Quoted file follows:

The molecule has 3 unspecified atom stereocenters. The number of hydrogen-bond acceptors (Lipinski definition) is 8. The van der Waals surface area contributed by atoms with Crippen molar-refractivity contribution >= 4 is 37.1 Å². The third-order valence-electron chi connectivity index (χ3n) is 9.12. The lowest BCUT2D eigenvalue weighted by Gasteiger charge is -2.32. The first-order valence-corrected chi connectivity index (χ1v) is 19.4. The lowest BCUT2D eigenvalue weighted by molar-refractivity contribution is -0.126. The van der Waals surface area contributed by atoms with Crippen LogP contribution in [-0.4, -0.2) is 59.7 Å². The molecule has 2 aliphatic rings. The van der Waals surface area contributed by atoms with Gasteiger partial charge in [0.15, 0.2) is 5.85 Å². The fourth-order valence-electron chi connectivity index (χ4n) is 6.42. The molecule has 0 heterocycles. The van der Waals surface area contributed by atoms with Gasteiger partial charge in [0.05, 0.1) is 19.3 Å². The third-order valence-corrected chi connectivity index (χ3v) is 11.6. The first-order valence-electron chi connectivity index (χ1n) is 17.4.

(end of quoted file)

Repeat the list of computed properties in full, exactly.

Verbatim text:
The molecule has 3 unspecified atom stereocenters. The number of hydrogen-bond acceptors (Lipinski definition) is 8. The van der Waals surface area contributed by atoms with Crippen molar-refractivity contribution >= 4 is 37.1 Å². The third-order valence-electron chi connectivity index (χ3n) is 9.12. The lowest BCUT2D eigenvalue weighted by Gasteiger charge is -2.32. The first-order valence-corrected chi connectivity index (χ1v) is 19.4. The lowest BCUT2D eigenvalue weighted by molar-refractivity contribution is -0.126. The van der Waals surface area contributed by atoms with Crippen LogP contribution in [-0.4, -0.2) is 59.7 Å². The molecule has 2 aliphatic rings. The van der Waals surface area contributed by atoms with Gasteiger partial charge in [0.15, 0.2) is 5.85 Å². The fourth-order valence-electron chi connectivity index (χ4n) is 6.42. The molecule has 0 heterocycles. The van der Waals surface area contributed by atoms with Gasteiger partial charge in [0.05, 0.1) is 19.3 Å². The third-order valence-corrected chi connectivity index (χ3v) is 11.6. The first-order valence-electron chi connectivity index (χ1n) is 17.4.